However, I will keep this discussion on confidence gender-neutral and allow readers to make their own attributions if they want. When discussing confidence-building what should we actually be aiming at in our training exercises? If you feel internally a great lack of self-confidence what is the best strategy for success?
The sine qua non, the absolute minimum, has to be the ability to communicate clearly and audibly. Sounds obvious, but admissions interviews in Cambridge are complicated when students turn up so frightened they can’t string a coherent sentence together. You cannot possibly judge a person under those circumstances, and yet you are forced to. By later career stages – interviews for a PhD, a post-doc or a lectureship – the candidates will have moved on a bit, but nevertheless nerves can get the better of most of us at times. I always tell my students giving presentations to practice, out loud, perhaps with the cat for audience if they can’t face a fellow human in the room, what it is they want to say. The very act of articulating sentences shows up where they are confused, their powerproint presentation has a vital link or diagram missing or when they simply can’t pronounce a crucial word (personally I always try to avoid the word phenomenological which, not only do I have trouble spelling without a spell-checker, I always have trouble speaking out loud). But interviews are harder to prepare for: some questions will be obvious, but others will come from left-field. So this is when other strategies come into play. Take your time, ask the panel to repeat the question, rephrase and repeat to check you have understood it correctly – all this gives time to suppress that momentary panic and get some logical thoughts together.
But style, how do you cope with that? One thing that coaches work on is body language, and that is really about a set of tips that convey confidence whether or not it exists. I am told – though I haven’t mastered this one – that when giving a lecture there are correct and incorrect ways to use the hands and, just to be subtle, these are different for men and women. I am afraid when I heard all this, saw the demos of what is meant to look convincing, what looks more like Maggie Thatcher and what looks like a timorous wreck I just gave up. It was too complicated. But maybe I’m too old a dog to learn these new tricks (I only came across this last year) and if you’re exposed to this before becoming set in your ways maybe it will work. Much simpler are ideas of where to look – at the audience of course, not your feet nor the screen (in a seminar) or the clock. But my trick on this is to look at the audience in a very impersonal sense, usually somewhere above their heads such as the back wall so I don’t have to make eye contact with anyone. In an interview, though, eye contact is almost essential or you just look shifty.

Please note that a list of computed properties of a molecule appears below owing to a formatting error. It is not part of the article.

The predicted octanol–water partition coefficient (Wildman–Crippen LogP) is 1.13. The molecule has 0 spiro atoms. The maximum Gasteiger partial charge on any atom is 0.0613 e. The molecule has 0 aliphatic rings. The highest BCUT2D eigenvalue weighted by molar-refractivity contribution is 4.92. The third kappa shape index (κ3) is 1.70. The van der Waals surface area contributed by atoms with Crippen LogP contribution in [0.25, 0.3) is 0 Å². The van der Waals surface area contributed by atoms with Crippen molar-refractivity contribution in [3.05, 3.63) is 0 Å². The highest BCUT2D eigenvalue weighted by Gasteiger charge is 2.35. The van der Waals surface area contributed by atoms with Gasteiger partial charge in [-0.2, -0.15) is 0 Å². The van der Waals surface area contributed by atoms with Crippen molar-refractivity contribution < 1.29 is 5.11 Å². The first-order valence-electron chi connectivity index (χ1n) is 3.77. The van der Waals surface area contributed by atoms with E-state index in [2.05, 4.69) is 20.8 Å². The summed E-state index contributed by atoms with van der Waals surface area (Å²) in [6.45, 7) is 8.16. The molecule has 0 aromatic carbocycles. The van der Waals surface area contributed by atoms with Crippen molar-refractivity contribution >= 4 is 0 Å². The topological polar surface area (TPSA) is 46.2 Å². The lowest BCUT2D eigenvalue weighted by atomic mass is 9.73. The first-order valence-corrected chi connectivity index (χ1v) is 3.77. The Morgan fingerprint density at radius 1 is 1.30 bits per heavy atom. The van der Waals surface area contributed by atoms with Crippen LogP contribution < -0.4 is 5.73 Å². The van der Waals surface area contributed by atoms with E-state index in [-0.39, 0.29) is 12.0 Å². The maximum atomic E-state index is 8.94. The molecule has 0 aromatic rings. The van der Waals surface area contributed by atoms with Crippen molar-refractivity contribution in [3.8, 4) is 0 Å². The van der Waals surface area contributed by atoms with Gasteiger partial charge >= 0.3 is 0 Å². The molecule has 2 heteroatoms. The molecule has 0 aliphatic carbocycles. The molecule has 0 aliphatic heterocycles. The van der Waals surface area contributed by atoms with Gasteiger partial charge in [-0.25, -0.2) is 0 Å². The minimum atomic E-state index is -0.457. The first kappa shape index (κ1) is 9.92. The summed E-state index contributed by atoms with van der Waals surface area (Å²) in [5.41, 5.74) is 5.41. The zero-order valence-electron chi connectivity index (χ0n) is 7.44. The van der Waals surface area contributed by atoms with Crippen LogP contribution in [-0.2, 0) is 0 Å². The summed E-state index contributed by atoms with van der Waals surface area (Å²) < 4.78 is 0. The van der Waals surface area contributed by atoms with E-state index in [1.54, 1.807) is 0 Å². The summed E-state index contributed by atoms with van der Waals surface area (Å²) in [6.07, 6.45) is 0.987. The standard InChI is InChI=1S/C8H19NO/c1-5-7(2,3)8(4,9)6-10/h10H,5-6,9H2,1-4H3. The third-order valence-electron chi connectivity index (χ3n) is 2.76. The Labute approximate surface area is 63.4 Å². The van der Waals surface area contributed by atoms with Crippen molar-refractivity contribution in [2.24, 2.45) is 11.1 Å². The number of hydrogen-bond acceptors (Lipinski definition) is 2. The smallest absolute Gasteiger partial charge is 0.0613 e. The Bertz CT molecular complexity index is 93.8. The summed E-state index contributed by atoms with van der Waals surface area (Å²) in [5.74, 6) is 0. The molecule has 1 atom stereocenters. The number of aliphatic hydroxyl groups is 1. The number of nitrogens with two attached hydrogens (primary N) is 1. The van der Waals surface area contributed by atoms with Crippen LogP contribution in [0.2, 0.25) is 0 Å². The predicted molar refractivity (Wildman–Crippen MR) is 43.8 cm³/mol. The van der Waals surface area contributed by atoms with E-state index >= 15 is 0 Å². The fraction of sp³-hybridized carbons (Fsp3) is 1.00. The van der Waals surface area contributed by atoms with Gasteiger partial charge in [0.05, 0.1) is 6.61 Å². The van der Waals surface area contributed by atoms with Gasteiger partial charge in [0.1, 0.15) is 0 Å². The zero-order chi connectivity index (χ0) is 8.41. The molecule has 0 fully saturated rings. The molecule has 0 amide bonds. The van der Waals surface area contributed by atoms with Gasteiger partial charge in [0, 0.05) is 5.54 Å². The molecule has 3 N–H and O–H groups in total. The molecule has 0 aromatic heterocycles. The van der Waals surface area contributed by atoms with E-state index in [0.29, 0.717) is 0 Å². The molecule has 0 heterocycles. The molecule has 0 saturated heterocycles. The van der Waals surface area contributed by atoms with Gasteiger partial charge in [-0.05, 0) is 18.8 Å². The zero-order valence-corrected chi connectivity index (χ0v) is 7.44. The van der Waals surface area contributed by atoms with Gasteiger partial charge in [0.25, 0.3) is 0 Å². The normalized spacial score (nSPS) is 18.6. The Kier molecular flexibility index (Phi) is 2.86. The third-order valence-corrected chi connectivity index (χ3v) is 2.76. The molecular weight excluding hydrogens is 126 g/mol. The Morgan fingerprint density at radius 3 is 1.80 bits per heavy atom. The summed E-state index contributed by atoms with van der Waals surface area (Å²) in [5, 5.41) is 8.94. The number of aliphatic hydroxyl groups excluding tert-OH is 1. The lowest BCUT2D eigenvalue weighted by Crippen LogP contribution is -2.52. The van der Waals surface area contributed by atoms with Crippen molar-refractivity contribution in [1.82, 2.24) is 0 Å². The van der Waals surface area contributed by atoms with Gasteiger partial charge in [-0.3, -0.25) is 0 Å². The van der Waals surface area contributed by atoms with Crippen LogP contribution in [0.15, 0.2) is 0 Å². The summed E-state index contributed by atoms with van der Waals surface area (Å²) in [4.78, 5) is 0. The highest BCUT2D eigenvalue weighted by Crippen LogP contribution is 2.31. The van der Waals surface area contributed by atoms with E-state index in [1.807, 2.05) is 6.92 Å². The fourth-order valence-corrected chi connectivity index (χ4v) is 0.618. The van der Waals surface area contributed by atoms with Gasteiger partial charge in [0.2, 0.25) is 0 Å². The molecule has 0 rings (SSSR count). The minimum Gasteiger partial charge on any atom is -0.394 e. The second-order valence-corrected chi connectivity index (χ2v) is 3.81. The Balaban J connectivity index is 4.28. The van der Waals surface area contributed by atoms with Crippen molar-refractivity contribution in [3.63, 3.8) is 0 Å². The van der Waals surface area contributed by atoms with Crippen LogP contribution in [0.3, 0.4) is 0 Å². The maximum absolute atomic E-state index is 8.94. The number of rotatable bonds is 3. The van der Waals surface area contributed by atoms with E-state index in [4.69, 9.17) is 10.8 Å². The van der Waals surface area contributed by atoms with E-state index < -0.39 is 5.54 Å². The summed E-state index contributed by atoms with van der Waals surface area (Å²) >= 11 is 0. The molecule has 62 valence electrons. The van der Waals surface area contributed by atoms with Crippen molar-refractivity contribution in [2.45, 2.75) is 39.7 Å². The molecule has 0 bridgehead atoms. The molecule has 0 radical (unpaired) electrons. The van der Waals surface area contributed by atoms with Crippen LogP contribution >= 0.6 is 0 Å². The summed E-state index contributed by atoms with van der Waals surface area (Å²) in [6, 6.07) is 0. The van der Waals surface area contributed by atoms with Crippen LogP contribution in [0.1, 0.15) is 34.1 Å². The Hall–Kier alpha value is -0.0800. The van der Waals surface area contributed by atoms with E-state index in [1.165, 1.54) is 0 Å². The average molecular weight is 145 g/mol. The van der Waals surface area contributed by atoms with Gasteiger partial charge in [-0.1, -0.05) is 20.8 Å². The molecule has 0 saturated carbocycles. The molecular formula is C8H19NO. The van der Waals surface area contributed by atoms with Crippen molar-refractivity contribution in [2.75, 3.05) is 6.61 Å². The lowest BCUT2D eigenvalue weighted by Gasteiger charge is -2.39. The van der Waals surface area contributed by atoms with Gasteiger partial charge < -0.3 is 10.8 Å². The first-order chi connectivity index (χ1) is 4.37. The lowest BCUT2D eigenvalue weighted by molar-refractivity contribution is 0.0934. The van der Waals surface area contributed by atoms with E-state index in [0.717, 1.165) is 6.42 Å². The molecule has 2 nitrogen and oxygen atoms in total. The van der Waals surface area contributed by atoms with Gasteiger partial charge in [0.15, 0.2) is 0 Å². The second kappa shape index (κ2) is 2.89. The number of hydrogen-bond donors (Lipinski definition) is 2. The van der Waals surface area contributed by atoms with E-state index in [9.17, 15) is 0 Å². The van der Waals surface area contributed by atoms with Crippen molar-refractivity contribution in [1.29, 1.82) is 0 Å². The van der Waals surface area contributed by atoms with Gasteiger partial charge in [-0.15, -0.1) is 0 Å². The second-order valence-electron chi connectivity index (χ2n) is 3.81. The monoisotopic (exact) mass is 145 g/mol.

I am sure professional coaches could give a much longer list of do’s and don’ts, that isn’t really my aim here. What I want to say is that self-confidence of the sort that can get you through tricky situations is something that can be simulated, whether or not accompanying internal self-confidence is acquired simultaneously or at all. If you feel a great hole at your centre, as many highly successful scientists most certainly do (remember the impostor syndrome? I suspect it is almost ubiquitous amongst academics), you can still put on a pretty convincing act if you search out tips and practise. More worryingly, what I don’t have an answer for is how – for the senior scientists doing the ‘judging’ – we can develop appropriate antennae to spot the person who exudes everything positive; who clearly doesn’t have a hole at the centre and yet they really, really should have one because their actual skills are much weaker than fellow candidates who are merely nervous or insecure. Nevertheless, the key thing if you do lack self-confidence is not to let it undermine your accomplishments, but learn to fake an inner strength when in public.